Guide To Visiting 3 Beautiful Washington National Parks From a Local

Kayaking on Crescent Lake

Known as the Evergreen State, it should come as no surprise to discover that Washington State is stunning. But despite all of its natural beauty, Washington surprisingly has just three national parks: Mount Rainier National Park, Olympic National Park, and North Cascades National Park – and all of them are worth a visit.

I live in Washington, and I’m sharing more about each of these parks to help you plan a great trip.

Mount Rainier National Park

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Mount Rainier National Park is undoubtedly the most recognizable of Washington’s national parks. Named after the famed Mount Rainier, the highlights of this national park revolve around this iconic mountain peak.

Best Things To Do at Mount Rainier National Park

Mt Rainier

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Mountains, trees, and lakes – oh my! Mount Rainier National Park is filled with outdoor fun.

Hike the Skyline Trail

No visit to Mount Rainier National Park would be complete without the Skyline Trail hike. Known for its incredible views of Mount Rainier, this 5.5-mile trail is one of the most popular paths in the park (if not the most popular). Depending on the weather and visibility, you may see all sorts of glaciers, lakes, and even a couple more mountain peaks, like Mount Adams and Mount St. Helens.

Tackle the Fremont Lookout Trail

Check out the Fremont Lookout Trail instead for a different angle of the famed Mount Rainier. At 5.7 miles long, this path is a smidge longer than the Skyline Trail, although it’s generally considered a little easier than the Skyline Trail. At the end, you’ll be greeted by a lookout tower that’s so close to snow-covered Mount Rainier that you’ll feel like you can touch the summit!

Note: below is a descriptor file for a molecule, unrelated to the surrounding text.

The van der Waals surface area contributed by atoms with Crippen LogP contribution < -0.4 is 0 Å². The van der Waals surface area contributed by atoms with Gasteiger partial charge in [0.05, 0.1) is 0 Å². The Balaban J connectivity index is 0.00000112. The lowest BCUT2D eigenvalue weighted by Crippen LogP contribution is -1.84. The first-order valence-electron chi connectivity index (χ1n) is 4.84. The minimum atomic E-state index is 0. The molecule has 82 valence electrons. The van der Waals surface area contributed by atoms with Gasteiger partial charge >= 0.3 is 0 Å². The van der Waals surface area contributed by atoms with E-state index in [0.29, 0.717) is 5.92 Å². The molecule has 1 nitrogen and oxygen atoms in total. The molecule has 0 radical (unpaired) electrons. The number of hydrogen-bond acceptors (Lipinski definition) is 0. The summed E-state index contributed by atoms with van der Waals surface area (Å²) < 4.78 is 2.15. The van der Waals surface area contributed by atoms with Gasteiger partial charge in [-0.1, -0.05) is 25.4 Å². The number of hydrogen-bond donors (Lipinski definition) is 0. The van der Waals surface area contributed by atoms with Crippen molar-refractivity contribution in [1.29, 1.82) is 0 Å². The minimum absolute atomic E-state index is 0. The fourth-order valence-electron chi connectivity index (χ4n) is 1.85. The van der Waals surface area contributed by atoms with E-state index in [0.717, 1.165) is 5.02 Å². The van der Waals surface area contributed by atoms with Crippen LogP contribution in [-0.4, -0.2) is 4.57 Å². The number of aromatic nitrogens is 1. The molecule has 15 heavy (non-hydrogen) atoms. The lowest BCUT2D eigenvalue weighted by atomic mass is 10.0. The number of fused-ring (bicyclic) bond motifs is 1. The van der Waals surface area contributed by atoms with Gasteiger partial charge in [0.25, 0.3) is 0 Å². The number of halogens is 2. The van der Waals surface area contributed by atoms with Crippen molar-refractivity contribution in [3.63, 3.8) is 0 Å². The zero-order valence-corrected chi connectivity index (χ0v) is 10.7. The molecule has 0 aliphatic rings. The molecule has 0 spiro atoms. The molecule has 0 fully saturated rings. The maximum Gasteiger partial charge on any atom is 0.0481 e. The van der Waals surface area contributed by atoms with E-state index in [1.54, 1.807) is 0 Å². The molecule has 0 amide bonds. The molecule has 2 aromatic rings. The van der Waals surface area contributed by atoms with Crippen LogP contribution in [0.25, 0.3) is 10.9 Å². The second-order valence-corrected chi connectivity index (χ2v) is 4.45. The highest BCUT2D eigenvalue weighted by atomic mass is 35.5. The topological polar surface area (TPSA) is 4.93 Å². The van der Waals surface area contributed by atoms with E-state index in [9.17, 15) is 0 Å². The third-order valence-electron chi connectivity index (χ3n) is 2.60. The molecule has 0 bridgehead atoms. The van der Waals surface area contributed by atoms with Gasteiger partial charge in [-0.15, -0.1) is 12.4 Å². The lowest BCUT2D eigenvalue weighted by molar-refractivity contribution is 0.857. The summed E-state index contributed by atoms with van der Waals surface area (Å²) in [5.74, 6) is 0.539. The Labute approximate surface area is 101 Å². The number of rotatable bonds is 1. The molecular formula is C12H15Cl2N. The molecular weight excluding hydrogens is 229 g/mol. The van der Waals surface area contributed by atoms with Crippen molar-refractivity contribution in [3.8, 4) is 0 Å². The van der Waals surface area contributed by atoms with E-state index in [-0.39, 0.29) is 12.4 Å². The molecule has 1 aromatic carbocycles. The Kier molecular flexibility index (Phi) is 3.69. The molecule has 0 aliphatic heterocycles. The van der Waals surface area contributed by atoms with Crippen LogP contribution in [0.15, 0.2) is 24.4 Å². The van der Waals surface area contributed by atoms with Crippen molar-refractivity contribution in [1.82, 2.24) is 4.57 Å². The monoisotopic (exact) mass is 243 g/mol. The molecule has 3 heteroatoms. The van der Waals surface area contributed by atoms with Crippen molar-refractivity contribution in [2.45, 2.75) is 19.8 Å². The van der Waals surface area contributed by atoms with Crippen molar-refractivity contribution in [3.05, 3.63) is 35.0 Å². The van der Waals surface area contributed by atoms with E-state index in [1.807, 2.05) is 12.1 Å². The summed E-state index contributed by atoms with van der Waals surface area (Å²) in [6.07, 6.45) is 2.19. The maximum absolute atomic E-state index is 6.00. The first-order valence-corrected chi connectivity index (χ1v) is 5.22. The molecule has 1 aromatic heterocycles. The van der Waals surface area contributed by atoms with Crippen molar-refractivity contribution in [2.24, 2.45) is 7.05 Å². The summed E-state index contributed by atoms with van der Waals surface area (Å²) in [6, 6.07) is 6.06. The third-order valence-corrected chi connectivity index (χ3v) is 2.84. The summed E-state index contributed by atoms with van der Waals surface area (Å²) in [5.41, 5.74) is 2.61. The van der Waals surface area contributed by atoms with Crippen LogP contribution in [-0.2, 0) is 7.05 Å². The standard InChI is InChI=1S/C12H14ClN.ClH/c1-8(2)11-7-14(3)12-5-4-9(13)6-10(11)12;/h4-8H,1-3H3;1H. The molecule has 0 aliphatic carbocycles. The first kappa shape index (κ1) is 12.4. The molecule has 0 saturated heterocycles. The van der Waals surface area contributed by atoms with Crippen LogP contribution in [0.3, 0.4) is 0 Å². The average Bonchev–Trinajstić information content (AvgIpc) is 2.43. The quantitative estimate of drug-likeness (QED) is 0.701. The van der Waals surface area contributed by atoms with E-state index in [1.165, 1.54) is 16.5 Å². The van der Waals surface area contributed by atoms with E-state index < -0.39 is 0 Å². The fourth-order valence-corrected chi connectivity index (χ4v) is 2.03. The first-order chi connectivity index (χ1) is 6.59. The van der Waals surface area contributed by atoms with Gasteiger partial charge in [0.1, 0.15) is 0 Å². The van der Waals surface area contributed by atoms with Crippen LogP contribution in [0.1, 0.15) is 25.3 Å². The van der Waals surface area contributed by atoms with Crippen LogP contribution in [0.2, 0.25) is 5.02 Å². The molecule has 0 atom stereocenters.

Pay a Visit to the Reflection Lakes

While Mount Rainier is great and all, it’s certainly not the only thing to see in this Washington national park. There are also the beautiful Reflection Lakes! While you can’t swim, fish, or boat in these lakes, you can still admire the pristine water with a lovely lakeside hike (the 3-mile Lake Trail is a good one.). And just in case you were missing it, you can see the lovely Mount Rainier from this part of the park too.

Climb to the Top of Mount Rainier

Given that Mount Rainier is the most iconic landmark in the park, you’d think climbing to its peak would be at the top of the list of things to do. But in actuality, it’s very rare for people to make their way to the top of Mount Rainier, and that’s because it’s a trek.

This journey takes two to three days of hiking up steep slopes, along icy paths, and in high altitudes. In other words, it’s for very experienced hikers (with the appropriate permits) ONLY. And even if you’ve done your fair share of hikes, I still recommend taking a guided tour with Alpine Ascents if you plan to summit Mount Rainier.

Best Time To Visit Mount Rainier National Park

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As with most of Washington, the best time to visit Mount Rainier National Park is in the summer – particularly July and August. Not only will you be greeted with sunny skies and warm weather, but loads of beautiful wildflowers will also be in full bloom. It’s quite a treat!

Getting to Mount Rainier National Park

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Out of all of the Washington National Parks, Mount Rainier National Park is the easiest one to get to. From the heart of Seattle, it’s just a two-hour drive, and from the Seattle-Tacoma International Airport, it’s a smidge shorter at an hour and 45 minutes.

2024 Update: A timed-entry reservation is required May May 24 through September 2 to access the Paradise Corridor. 

A timed-entry reservation is required July 4 through September 2 to access the Sunrise Corridor.  

Where To Stay Near Mount Rainier National Park

Since Mount Rainier National Park is semi-close to Seattle, many visitors opt to stay in the city and take a day trip to the park. But if you’re hoping for a more nature-focused getaway, there are some excellent accommodations close to the park.

The cozy Copper Creek Inn is a crowd favorite. Hotel Packwood is the perfect combination of both rustic and chic. And the adorable Paradise Village Hotel is a hidden gem.

Olympic National Park

Olympic National Park